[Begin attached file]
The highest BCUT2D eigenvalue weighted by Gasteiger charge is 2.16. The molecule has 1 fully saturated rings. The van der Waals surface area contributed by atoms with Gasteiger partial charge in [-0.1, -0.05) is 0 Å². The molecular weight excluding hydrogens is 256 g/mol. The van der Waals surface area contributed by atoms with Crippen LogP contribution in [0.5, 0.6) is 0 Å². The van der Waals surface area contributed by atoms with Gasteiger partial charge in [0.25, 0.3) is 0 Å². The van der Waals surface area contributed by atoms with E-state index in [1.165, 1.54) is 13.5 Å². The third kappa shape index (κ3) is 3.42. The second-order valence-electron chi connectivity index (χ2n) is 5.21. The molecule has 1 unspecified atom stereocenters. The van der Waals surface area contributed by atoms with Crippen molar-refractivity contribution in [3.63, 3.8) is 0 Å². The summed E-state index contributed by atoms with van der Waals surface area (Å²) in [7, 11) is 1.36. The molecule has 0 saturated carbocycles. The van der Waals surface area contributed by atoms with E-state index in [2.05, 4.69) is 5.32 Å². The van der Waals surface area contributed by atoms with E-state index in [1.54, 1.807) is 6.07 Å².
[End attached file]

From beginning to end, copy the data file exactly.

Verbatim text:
The highest BCUT2D eigenvalue weighted by Gasteiger charge is 2.16. The molecule has 1 fully saturated rings. The van der Waals surface area contributed by atoms with Gasteiger partial charge in [-0.1, -0.05) is 0 Å². The molecular weight excluding hydrogens is 256 g/mol. The van der Waals surface area contributed by atoms with Crippen LogP contribution in [0.5, 0.6) is 0 Å². The van der Waals surface area contributed by atoms with Gasteiger partial charge in [0.25, 0.3) is 0 Å². The van der Waals surface area contributed by atoms with E-state index in [1.165, 1.54) is 13.5 Å². The third kappa shape index (κ3) is 3.42. The second-order valence-electron chi connectivity index (χ2n) is 5.21. The molecule has 1 unspecified atom stereocenters. The van der Waals surface area contributed by atoms with Crippen molar-refractivity contribution in [3.63, 3.8) is 0 Å². The summed E-state index contributed by atoms with van der Waals surface area (Å²) in [7, 11) is 1.36. The molecule has 0 saturated carbocycles. The van der Waals surface area contributed by atoms with E-state index in [2.05, 4.69) is 5.32 Å². The van der Waals surface area contributed by atoms with E-state index in [1.54, 1.807) is 6.07 Å².